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Men convicted in New London murder resentenced

Two men who had been serving 50-year prison sentences for their roles in the 1995 shooting death of Darrell Wattley Jr. in New London were resentenced Tuesday to 28 years in prison.

Port Authority critic questions ongoing criminal vandalism case

One of the directional signs on State Pier Road in New London, leading to State Pier, is covered Aug. 11, 2020, with pink paint. Kevin Blacker, the Noank man who painted two New London road signs pink in an act of civil disobedience, has rejected a plea offer from the state that would have resolved his criminal case without a prosecution.  (Greg Smith/The Day)

Kevin Blacker, the Noank man who painted two New London road signs pink in an act of civil disobedience, has rejected a plea offer from the state that would have resolved his criminal case without a prosecution.

Police logs - Aug. 4, 2021

Arrests by state and local police in the region.

Police logs - Aug. 3, 2021

Arrests by state and local police around the region.

Police issue alert for missing New London teen

Police have issued a Silver Alert for a missing 13-year-old girl who has been classified as an "endangered runaway."

Police trained on new marijuana laws

With the recent legalization of cannabis in Connecticut, state and local police are learning how to adapt to the new law and procedures surrounding the once illegal substance.

Police logs - Aug. 1, 2021

Arrests by state and local police in the region.

MAPS & DATA

COLUMNS

Whaling City dealership mum on pleas from Sen. Blumenthal and AG Tong to honor warranty

Both Connecticut's senior U.S. senator and its attorney general have suggested Whaling City has an...

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Groton, New London become sister cities with Kingston, Jamaica

Mayor Delroy Williams of Kingston, Jamaica; Groton Town Mayor Patrice Granatosky; Jamaica Consul General Alsion Wilson; State Minister of Foreign Affairs and Foreign Trade Leslie Campbell of Jamaica; Groton City Mayor Keith Hedrick and New London Mayor Michael Passero pose for a photo Tuesday, Aug. 3, 2021, after the mayors signed agreements to be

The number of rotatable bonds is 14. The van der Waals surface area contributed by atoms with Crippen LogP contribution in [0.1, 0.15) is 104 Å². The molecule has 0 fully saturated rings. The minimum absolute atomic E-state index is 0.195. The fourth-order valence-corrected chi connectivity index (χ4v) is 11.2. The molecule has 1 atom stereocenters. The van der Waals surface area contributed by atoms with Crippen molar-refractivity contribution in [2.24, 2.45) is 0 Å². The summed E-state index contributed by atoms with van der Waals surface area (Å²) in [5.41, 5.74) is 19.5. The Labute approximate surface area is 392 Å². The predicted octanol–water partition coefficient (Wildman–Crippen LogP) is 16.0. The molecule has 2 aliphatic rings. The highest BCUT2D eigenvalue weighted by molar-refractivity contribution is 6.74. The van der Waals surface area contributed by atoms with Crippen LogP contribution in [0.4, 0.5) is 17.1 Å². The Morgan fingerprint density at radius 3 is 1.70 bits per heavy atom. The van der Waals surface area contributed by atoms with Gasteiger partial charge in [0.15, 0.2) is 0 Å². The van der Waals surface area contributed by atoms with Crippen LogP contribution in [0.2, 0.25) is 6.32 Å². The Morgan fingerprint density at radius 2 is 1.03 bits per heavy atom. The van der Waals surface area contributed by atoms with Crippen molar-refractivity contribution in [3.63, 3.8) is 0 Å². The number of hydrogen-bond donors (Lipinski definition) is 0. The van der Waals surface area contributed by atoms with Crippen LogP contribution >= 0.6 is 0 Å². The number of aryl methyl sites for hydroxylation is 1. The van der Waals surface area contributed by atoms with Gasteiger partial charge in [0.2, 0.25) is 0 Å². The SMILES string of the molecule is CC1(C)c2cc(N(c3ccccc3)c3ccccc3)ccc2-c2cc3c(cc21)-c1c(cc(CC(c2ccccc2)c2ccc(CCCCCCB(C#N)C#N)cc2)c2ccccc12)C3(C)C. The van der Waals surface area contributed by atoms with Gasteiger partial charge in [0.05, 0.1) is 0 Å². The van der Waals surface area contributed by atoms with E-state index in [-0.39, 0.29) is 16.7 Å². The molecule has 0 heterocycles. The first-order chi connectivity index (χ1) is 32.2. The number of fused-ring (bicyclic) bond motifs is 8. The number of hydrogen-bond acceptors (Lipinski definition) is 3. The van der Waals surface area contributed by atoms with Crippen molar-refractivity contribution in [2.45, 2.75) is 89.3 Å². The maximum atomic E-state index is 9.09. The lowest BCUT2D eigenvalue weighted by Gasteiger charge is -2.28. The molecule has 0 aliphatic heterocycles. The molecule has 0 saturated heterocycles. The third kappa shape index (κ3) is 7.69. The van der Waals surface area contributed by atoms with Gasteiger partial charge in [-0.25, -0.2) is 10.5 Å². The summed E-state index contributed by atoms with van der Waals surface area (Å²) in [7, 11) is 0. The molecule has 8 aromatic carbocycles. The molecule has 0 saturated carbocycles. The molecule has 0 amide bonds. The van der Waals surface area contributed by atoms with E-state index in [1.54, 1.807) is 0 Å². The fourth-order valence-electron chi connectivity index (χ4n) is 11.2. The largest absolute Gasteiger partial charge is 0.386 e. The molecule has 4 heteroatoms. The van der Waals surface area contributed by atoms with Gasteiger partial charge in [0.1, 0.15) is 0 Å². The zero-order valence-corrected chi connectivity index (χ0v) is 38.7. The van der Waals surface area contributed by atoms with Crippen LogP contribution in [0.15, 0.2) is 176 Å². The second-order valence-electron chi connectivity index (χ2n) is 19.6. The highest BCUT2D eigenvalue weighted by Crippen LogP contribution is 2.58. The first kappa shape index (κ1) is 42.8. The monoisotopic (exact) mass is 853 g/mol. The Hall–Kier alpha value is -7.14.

The City of Groton, Town of Groton and New London became sister cities with Kingston, Jamaica.

Time at the park

Debbie Devona runs along while she pushes her granddaughter Chloe Marshall, 1, while they follow her other granddaughters, Mia, 5, and Cambrie, 3, all of Waterford, while they ride their scooters Tuesday, Aug. 3, 2021, at Harkness Memorial State Park in Waterford. Devona and her granddaughters were at the park with their mother, Mallory Marshall, and extended family members, since it was a nice day to to spend some more time outdoors before the kids return to school.  (Dana Jensen/The Day)

Debbie Devona was pushing her granddaughter Chloe Marshall, 1, driving a little car while they follow her other granddaughters, Mia, 5, and Cambrie, 3, all of Waterford, on their scooters at Harkness Memorial State Park.

Norwich City Council seeks more public input on COVID-19 aid spending plan

The Norwich City Council voted to delay endorsement of the American Rescue Plan spending package until Sept. 7.

New London State Pier project obtains crucial state permit

A crew from Stamford Wrecking Co. removes the last remnants of the old warehouse Friday, July 23, 2021, as workers continue the demolition work at the State Pier in New London. Construction manager Kiewit Corp. is overseeing a number of subcontractors as well as performing much of the demolition and preparation work. The work is in preparation for the transformation of the site for wind turbine construction and staging.  (Sean D. Elliot/The Day)

State Department of Energy and Environmental Protection Commissioner Katie Dykes on Tuesday issued a decision that clears one of the final hurdles to the $235.5 million redevelopment of State Pier.

STATE

Lamont wants legislature to be involved in COVID decisions

Gov. Ned Lamont says he would welcome a special legislative session to decide how to respond to the latest wave of the pandemic in Connecticut

Computer glitch hobbles fingerprinting for some Connecticut police forces

Police departments across the state have been forced to use "old-school" paper-and-ink fingerprinting techniques after they weren't able to connect to a new $22 million fingerprinting system that went live on July 25.